Student-centric advice and objective recommendations
Higher education has never been more confusing or expensive. Our goal is to help you navigate the very big decisions related to higher ed with objective information and expert advice. Each piece of content on the site is original, based on extensive research, and reviewed by multiple editors, including a subject matter expert. This ensures that all of our content is up-to-date, useful, accurate, and thorough.
Our reviews and recommendations are based on extensive research, testing, and feedback. We may receive commission from links on our website, but that doesn’t affect our editors’ opinions. Our marketing partners don’t review, approve or endorse our editorial content. It’s accurate to the best of our knowledge when posted. You can find a complete list of our partners here.
Which Student Loans Should I Pay Off First?
When it comes time to repay your student loans, it can be hard to decide which loans to pay off first. If you have multiple loans, they may all seem important for different reasons. There are many ways to determine where to start with your repayment. Continue reading to learn more about which student loans you should pay off first!
Pay off loans with higher interest first
The best way to save money in the long run is to target your loans with higher interest rates first. This is because interest builds over time, and it makes your overall balance larger. How does this happen? When you make a student loan payment, it always goes toward the interest first, and whatever is left is applied to the principal balance. Therefore, it is wise to pay off the loans with the highest interest rates because it is more difficult to make a dent in the actual principal balance on those loans.
If you have multiple student loans, check their interest rates to decide which to pay. Target higher-interest loans by putting extra money you earn toward the loan with the highest interest rate. Continue making the minimum payments on all your other loans in the meantime.
Pay off private loans first
If you have both federal and private loans, focus on paying off your private loans first. This is a good idea because private loans typically have higher interest rates than federal loans. Additionally, private loans don’t provide as much flexibility with repayment plans and deferment or forbearance options.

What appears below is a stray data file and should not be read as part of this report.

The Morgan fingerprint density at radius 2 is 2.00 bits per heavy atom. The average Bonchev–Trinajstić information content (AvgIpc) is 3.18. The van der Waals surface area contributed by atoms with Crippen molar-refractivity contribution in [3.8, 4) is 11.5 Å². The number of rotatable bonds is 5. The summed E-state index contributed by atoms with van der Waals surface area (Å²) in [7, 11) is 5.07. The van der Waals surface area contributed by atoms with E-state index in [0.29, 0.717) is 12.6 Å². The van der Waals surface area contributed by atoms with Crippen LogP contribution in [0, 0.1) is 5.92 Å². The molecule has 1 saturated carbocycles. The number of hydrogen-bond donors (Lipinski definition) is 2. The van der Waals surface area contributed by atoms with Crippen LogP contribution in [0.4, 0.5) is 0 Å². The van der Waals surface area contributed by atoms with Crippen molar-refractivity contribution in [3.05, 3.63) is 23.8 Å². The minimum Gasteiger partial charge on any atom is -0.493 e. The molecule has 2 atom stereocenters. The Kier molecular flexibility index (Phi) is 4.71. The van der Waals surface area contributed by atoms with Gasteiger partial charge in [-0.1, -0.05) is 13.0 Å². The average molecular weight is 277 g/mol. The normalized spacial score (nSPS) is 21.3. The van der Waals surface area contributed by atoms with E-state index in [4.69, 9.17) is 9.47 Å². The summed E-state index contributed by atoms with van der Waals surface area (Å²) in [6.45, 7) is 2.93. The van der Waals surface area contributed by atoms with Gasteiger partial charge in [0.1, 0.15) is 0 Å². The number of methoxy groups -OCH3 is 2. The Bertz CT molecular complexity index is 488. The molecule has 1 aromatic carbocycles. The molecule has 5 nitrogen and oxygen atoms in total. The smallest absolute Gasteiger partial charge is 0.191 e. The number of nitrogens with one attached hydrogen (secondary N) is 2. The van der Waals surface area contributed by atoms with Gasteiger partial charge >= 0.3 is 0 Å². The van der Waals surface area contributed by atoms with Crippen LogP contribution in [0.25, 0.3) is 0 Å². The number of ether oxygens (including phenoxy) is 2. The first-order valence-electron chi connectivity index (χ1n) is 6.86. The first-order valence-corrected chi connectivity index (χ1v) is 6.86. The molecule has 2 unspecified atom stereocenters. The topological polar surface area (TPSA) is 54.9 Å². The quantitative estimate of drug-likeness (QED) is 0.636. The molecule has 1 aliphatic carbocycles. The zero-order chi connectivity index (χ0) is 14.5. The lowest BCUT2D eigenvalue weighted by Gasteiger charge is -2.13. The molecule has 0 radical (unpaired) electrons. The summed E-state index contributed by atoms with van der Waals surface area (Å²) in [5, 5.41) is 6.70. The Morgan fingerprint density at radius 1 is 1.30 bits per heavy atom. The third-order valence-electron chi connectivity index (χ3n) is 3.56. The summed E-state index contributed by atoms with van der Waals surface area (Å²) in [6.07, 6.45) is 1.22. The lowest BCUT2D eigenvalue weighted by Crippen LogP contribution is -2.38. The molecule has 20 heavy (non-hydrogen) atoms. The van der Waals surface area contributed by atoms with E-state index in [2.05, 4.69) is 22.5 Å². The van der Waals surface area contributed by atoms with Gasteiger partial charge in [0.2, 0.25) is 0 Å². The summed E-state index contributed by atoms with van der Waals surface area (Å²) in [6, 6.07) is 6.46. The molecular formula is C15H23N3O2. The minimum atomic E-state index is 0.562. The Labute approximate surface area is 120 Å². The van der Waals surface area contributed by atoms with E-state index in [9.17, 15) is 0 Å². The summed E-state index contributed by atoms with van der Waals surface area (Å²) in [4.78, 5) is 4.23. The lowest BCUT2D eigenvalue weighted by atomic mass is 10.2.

If you focus on paying off private loans first, be sure to continue making the minimum payments on your federal loans. One way you can lower your monthly federal loan payments is enrolling in an income-driven repayment plan. Under these plans, your monthly payments are based on your income, and will be lower than they would have been on the standard repayment plan. Keeping federal loan payments lower can help you focus on your private loans.
Pay off unsubsidized loans first
Another type of loan you should focus on first is federal Direct Unsubsidized loans. Direct loans can be subsidized or unsubsidized. If a loan is subsidized, it doesn’t accrue interest while you’re still in school. Unsubsidized loans do accrue interest while you’re in school and while you’re in repayment. The interest that accrued while you were in school will make your unsubsidized loan balance higher.
See also: PAYE vs. REPAYE Student Loan Repayment
There are a few debt repayment strategies that can also help you decide which loans to pay off first.
The debt avalanche method involves targeting your loan with the highest interest rate first. Organize your loans in order from highest to lowest interest rate, and focus on the top one. Target the loan by making extra payments on it. This will keep your interest down and save you money over time.
The debt snowball method targets loans based on the balance. Organize your loans from lowest balance to highest balance. Focus on making extra payments toward the loans that have the lowest balance first. This method is ideal if you prefer to have the satisfaction of paying off loans in full. It also helps you see the results of your hard work sooner. However, it won’t save you as much money in interest as the debt avalanche.
If you’d prefer to not balance several different loans, you can refinance. Refinancing allows you to combine all your loans into one new loan with a private lender. This will give you fewer payments to keep up with every month. Refinanced loans usually have lower interest rates, too. Private and federal loans can be refinanced together, but you’ll lose the benefits that come with federal loans.
The best way to pay off your loans is to do it as quickly as possible. Use the advice above to decide which student loans to pay off first. Then, choose and stick to a plan that you feel works best for you!